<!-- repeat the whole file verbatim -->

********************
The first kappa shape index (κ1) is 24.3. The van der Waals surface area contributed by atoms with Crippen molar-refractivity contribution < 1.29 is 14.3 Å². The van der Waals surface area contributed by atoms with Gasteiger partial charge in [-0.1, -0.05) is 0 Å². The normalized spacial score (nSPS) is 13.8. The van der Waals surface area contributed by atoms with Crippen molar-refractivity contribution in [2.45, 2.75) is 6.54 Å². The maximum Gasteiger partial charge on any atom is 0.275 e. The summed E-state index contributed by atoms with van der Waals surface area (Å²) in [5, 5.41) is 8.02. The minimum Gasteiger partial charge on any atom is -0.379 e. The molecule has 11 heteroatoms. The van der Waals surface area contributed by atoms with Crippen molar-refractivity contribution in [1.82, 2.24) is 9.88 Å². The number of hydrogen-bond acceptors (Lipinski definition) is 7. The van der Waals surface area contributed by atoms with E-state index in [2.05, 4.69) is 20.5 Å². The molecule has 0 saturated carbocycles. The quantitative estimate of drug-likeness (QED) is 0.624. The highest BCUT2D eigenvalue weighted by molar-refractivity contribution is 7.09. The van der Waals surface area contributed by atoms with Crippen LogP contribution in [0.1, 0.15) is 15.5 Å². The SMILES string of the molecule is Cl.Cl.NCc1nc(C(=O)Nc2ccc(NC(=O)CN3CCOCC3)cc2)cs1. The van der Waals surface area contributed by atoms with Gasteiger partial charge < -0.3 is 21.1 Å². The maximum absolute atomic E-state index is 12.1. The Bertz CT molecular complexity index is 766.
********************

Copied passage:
The first kappa shape index (κ1) is 24.3. The van der Waals surface area contributed by atoms with Crippen molar-refractivity contribution < 1.29 is 14.3 Å². The van der Waals surface area contributed by atoms with Gasteiger partial charge in [-0.1, -0.05) is 0 Å². The normalized spacial score (nSPS) is 13.8. The van der Waals surface area contributed by atoms with Crippen molar-refractivity contribution in [2.45, 2.75) is 6.54 Å². The maximum Gasteiger partial charge on any atom is 0.275 e. The summed E-state index contributed by atoms with van der Waals surface area (Å²) in [5, 5.41) is 8.02. The minimum Gasteiger partial charge on any atom is -0.379 e. The molecule has 11 heteroatoms. The van der Waals surface area contributed by atoms with Crippen molar-refractivity contribution in [1.82, 2.24) is 9.88 Å². The number of hydrogen-bond acceptors (Lipinski definition) is 7. The van der Waals surface area contributed by atoms with E-state index in [2.05, 4.69) is 20.5 Å². The molecule has 0 saturated carbocycles. The quantitative estimate of drug-likeness (QED) is 0.624. The highest BCUT2D eigenvalue weighted by molar-refractivity contribution is 7.09. The van der Waals surface area contributed by atoms with Crippen LogP contribution in [0.1, 0.15) is 15.5 Å². The SMILES string of the molecule is Cl.Cl.NCc1nc(C(=O)Nc2ccc(NC(=O)CN3CCOCC3)cc2)cs1. The van der Waals surface area contributed by atoms with Gasteiger partial charge < -0.3 is 21.1 Å². The maximum absolute atomic E-state index is 12.1. The Bertz CT molecular complexity index is 766.